Joe Kowatch - Inductee - 2006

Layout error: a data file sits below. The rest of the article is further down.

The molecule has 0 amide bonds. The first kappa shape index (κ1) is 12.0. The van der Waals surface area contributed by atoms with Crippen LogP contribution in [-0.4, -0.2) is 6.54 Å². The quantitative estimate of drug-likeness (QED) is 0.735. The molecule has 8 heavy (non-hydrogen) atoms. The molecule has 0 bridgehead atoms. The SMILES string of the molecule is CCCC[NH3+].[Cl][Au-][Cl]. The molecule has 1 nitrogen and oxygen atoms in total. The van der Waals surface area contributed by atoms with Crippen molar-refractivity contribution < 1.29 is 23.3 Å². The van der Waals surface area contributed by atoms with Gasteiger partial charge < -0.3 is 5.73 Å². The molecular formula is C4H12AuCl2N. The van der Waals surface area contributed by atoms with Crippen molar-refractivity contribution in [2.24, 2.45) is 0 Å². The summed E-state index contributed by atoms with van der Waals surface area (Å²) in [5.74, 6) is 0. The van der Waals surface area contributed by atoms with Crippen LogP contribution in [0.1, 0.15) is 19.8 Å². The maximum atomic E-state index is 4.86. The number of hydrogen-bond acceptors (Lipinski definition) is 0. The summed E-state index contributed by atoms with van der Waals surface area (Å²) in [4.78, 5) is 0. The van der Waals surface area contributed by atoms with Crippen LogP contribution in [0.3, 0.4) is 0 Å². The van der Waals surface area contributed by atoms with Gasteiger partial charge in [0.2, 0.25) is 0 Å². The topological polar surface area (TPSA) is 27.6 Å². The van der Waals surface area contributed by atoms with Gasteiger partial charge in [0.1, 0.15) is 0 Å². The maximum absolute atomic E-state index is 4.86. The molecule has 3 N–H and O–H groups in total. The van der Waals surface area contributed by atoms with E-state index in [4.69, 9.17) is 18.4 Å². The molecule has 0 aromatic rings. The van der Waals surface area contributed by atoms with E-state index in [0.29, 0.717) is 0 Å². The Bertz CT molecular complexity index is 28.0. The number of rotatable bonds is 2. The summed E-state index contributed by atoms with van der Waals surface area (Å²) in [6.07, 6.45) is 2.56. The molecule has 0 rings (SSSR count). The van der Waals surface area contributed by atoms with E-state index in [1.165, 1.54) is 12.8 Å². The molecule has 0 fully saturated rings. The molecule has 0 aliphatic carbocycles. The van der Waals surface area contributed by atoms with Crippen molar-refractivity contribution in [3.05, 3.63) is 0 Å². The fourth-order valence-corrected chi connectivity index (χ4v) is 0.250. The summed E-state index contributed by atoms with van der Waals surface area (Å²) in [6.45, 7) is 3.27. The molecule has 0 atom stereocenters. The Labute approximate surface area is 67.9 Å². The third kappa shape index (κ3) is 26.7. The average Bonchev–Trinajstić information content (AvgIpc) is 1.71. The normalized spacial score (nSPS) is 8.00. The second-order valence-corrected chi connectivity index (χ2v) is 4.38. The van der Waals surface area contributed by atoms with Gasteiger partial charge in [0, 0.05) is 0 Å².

Joe Kowatch was an outstanding athlete. Born in Ionia, he attended Ionia High School where he participated in football, basketball, baseball and track. He excelled in football as a halfback. Joe's older brother, John, played fullback and his younger brother, Al, was also a halfback. Kowatch attended Michigan State College after graduating from high school in 1929. In 1930, he moved up to the varsity squad. "Sleepy Jim" Crowley, of "Four Horsemen" fame at Notre Dame, was the Spartan coach. The Spartans were 5-1-2. With Kowatch at fullback, MSC was 5-3 in 1931 and 7-1 in 1932, with the loss to arch-rival and undefeated Michigan, 26-0. "Joe was probably one of the most hard-nosed characters to step on the field," said Barney McNutt, who played quarterback in the same backfield with him at Michigan State. His first teaching position was at Trout Creek in 1938, where he coached football, basketball and track. From there he moved to Grant where his basketball teams won 100 of 135 games over an eight-year period. He farmed for five years and worked for the Michigan Conservation Department before returning to teaching and coaching in 1951 at Stanton. Following a 16-2 season at Stanton, Joe decided to take a crack at a job in Ludington. Kowatch was 41 years old when he came to Ludington. In his first season, the Orioles rolled to a 21-2 record advancing to the State Class B finals in Lansing, where they lost, 60-51, to St. Joseph. That was the high-point of his 13 years as Ludington's basketball coach but the successes were many: A record of 228 wins, 58 losses (.729 percentage) - 11 North Central championships - 10 Class B district titles - Six regional crowns - Four victories in the state quarterfinals. He developed seven all-state players - Pete Tillotson, Dean Adams, Wally Sadosty, Steve Schoenherr, Harrie Volkers, Van Tillotson and Mike Evans. All seven played at the collegiate level. In 1974, he was elected to the Michigan High School Coaches Hall of Fame. Joe Kowatch, who died in 1983 at the age of 71, helped ignite a passion for basketball that burns to this day in Mason County.